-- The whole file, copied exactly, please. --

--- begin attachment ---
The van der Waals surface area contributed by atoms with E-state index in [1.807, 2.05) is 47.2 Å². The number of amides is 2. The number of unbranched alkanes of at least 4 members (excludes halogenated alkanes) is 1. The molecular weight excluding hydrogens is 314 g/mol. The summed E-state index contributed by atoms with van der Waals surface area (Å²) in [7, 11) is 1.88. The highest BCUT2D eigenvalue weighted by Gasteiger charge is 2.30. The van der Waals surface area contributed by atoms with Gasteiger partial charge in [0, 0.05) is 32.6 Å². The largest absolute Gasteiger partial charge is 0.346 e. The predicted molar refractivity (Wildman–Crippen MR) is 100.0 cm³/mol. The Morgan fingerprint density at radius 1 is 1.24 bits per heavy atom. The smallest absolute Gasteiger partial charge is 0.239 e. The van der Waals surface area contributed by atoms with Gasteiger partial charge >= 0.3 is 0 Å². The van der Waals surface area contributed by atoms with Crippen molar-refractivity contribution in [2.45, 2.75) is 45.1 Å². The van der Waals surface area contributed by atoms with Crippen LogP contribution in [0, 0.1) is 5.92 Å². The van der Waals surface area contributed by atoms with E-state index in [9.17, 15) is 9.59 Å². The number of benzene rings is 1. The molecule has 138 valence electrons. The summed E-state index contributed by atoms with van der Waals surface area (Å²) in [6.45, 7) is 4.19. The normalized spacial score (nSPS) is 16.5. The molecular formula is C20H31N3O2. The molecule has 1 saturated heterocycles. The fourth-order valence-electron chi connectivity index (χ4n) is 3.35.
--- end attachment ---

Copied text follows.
The van der Waals surface area contributed by atoms with E-state index in [1.807, 2.05) is 47.2 Å². The number of amides is 2. The number of unbranched alkanes of at least 4 members (excludes halogenated alkanes) is 1. The molecular weight excluding hydrogens is 314 g/mol. The summed E-state index contributed by atoms with van der Waals surface area (Å²) in [7, 11) is 1.88. The highest BCUT2D eigenvalue weighted by Gasteiger charge is 2.30. The van der Waals surface area contributed by atoms with Gasteiger partial charge in [0, 0.05) is 32.6 Å². The largest absolute Gasteiger partial charge is 0.346 e. The predicted molar refractivity (Wildman–Crippen MR) is 100.0 cm³/mol. The Morgan fingerprint density at radius 1 is 1.24 bits per heavy atom. The smallest absolute Gasteiger partial charge is 0.239 e. The van der Waals surface area contributed by atoms with Gasteiger partial charge >= 0.3 is 0 Å². The van der Waals surface area contributed by atoms with Crippen molar-refractivity contribution in [2.45, 2.75) is 45.1 Å². The van der Waals surface area contributed by atoms with Crippen LogP contribution in [0, 0.1) is 5.92 Å². The van der Waals surface area contributed by atoms with E-state index in [9.17, 15) is 9.59 Å². The number of benzene rings is 1. The molecule has 138 valence electrons. The summed E-state index contributed by atoms with van der Waals surface area (Å²) in [6.45, 7) is 4.19. The normalized spacial score (nSPS) is 16.5. The molecular formula is C20H31N3O2. The molecule has 1 saturated heterocycles. The fourth-order valence-electron chi connectivity index (χ4n) is 3.35.